An important factor to note in the assembly of the rankings is that this review is based on data from the prior year. Or at least that’s how things used to operate. While the bulk of the 2021 online brokerage rankings are based on data from 2020, there is a significant addition to this year’s results: telephone customer service wait times that were collected in mid- to late-January of 2021. The data, which was supplied by financial research firm DALBAR Canada, tested the telephone wait times at all Canadian online brokerages.
It bears mentioning that the likely reason behind including telephone customer service experience stems from the many (many) complaints from online investors over the past year and especially in the latter portion of 2020 (and early 2021) concerning reaching an online brokerage by phone. If there is one thing that Rob Carrick’s reviews and commentary on the online brokerage space in Canada have evolved into, it’s a barometer for some of the most salient issues (and frustrations) faced by DIY investors.
With some important context out of the way, let’s dive into the results themselves to see what the scores looked like across the board this year, who was included (and who was not), as well as some of the important drivers of success in this year’s rankings.
To help put this year’s results into context, the table below compares the most recent set of scores to those of the past two years (2020 and 2019).
|CIBC Investor’s Edge||C+||C||C|
|Desjardins Online Brokerage||C||C||C-|
|National Bank Direct Brokerage||B||B||B-|
|RBC Direct Investing||B||B+||B|
|TD Direct Investing||A-||A||A|
One of the first things that jumps out is in relation to first place in these rankings and which online brokerage scored the best: Qtrade Investor.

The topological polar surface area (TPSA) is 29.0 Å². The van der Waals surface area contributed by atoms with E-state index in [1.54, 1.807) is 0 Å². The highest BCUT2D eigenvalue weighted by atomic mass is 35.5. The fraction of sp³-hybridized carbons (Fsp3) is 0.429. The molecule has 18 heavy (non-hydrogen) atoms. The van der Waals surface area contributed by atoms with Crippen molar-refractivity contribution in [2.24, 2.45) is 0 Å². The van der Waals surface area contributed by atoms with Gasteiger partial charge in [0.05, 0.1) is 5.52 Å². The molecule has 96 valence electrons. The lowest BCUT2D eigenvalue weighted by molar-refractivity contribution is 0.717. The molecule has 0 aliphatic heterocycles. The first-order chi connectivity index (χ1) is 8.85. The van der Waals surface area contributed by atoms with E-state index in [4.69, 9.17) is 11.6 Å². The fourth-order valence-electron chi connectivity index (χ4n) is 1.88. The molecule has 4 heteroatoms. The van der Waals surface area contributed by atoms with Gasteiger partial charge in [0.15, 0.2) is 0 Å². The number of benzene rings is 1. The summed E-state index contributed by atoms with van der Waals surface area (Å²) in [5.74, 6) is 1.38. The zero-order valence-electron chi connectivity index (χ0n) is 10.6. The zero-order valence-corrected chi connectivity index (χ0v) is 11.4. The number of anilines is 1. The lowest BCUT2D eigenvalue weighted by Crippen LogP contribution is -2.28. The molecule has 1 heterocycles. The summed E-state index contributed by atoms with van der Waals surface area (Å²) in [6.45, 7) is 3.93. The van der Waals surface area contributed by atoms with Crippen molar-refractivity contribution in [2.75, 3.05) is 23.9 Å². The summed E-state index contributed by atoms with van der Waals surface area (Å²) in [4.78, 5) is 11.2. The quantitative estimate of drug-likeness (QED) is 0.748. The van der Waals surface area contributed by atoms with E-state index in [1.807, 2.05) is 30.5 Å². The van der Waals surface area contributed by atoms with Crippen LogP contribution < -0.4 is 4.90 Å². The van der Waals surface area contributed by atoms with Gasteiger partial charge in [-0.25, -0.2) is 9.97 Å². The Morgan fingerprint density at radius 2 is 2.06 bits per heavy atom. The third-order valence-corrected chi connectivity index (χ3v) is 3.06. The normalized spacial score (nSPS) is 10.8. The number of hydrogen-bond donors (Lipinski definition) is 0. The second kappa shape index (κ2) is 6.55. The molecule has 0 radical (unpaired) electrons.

For the past three years, Qtrade Investor has achieved the highest score in this ranking and, in 2019, had to share that accolade with Virtual Brokers and TD Direct Investing. Since 2019, however, Qtrade Investor has handily outscored its rivals – including last year, when it scored an A+ rating. This year, Qtrade did earn the highest mark, an A, but it was a lower score than last year. No stranger to the podium, Qtrade Investor has been voted best online brokerage by The Globe and Mail 12 times in the 22-year history of the rankings.
Coming in second this year was TD Direct Investing, which is one of Canada’s largest and most popular online brokerages. As with Qtrade Investor, TD Direct Investing saw their score in 2021 drop from 2020, in this case falling to an A- from an A.
Third place, interestingly, was a tie between Interactive Brokers and Questrade, both of whom received grades of B+. One of the reasons this is an interesting result is because Interactive Brokers was, for many years, not included in The Globe and Mail rankings since they primarily catered to more active investors and traders (as opposed to the “everyday investor”) and they lacked an RRSP offering, which they now currently do offer. Since 2019, Interactive Brokers’ score has remained fairly level at B+, but Questrade has seen their score slip slightly, from an A- in 2019 to B+ in both 2020 and 2021. This year, however, that B+ was good enough to tie for third place.
While the middle-of-the-pack experience has largely remained intact, HSBC InvestDirect has consistently remained at the bottom of the rankings for the past three years. Despite their low commission rates, international access, and award-winning client service, several factors that matter more to these ratings, such as mobile accessibility, impacted the scores.
Also of note this year, only two of the 12 Canadian online brokerages covered this year improved in their scores relative to last year. BMO InvestorLine raised their score from a B- to a B, and CIBC Investor’s Edge improved from a C to a C+. In contrast, five online brokerages dropped in scoring compared to last year, the most notable among them being Scotia iTrade, which went from an A- to a B. Another interesting negative trend showed up for Virtual Brokers. In 2019 they tied for the highest score, an A that year, with Qtrade Investor and TD Direct Investing. In 2020, however, they slipped to a B+, and in 2021 they scored a B.